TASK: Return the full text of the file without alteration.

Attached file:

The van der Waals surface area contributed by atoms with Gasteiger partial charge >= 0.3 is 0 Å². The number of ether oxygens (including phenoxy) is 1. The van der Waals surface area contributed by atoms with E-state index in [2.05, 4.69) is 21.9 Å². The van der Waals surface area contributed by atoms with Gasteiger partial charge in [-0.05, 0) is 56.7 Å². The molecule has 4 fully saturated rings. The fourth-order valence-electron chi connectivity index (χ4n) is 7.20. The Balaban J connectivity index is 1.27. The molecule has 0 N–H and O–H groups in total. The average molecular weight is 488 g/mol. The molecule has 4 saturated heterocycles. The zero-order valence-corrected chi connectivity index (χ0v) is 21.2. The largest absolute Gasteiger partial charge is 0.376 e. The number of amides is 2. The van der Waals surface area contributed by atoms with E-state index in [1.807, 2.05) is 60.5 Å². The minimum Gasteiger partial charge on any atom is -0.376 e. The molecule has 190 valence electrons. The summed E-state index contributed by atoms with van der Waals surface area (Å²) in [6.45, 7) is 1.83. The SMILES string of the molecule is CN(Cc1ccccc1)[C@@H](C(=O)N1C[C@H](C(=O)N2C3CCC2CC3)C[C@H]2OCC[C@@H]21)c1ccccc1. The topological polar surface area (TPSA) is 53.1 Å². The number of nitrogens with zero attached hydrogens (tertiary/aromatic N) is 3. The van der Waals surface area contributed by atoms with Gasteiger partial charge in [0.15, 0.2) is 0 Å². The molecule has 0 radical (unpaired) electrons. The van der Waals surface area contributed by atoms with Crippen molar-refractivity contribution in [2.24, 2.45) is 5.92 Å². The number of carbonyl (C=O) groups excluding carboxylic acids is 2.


The van der Waals surface area contributed by atoms with Gasteiger partial charge >= 0.3 is 0 Å². The number of ether oxygens (including phenoxy) is 1. The van der Waals surface area contributed by atoms with E-state index in [2.05, 4.69) is 21.9 Å². The van der Waals surface area contributed by atoms with Gasteiger partial charge in [-0.05, 0) is 56.7 Å². The molecule has 4 fully saturated rings. The fourth-order valence-electron chi connectivity index (χ4n) is 7.20. The Balaban J connectivity index is 1.27. The molecule has 0 N–H and O–H groups in total. The average molecular weight is 488 g/mol. The molecule has 4 saturated heterocycles. The zero-order valence-corrected chi connectivity index (χ0v) is 21.2. The largest absolute Gasteiger partial charge is 0.376 e. The number of amides is 2. The van der Waals surface area contributed by atoms with E-state index in [1.807, 2.05) is 60.5 Å². The minimum Gasteiger partial charge on any atom is -0.376 e. The molecule has 190 valence electrons. The summed E-state index contributed by atoms with van der Waals surface area (Å²) in [6.45, 7) is 1.83. The SMILES string of the molecule is CN(Cc1ccccc1)[C@@H](C(=O)N1C[C@H](C(=O)N2C3CCC2CC3)C[C@H]2OCC[C@@H]21)c1ccccc1. The topological polar surface area (TPSA) is 53.1 Å². The number of nitrogens with zero attached hydrogens (tertiary/aromatic N) is 3. The van der Waals surface area contributed by atoms with Gasteiger partial charge in [0.15, 0.2) is 0 Å². The molecule has 0 radical (unpaired) electrons. The van der Waals surface area contributed by atoms with Crippen molar-refractivity contribution in [2.24, 2.45) is 5.92 Å². The number of carbonyl (C=O) groups excluding carboxylic acids is 2.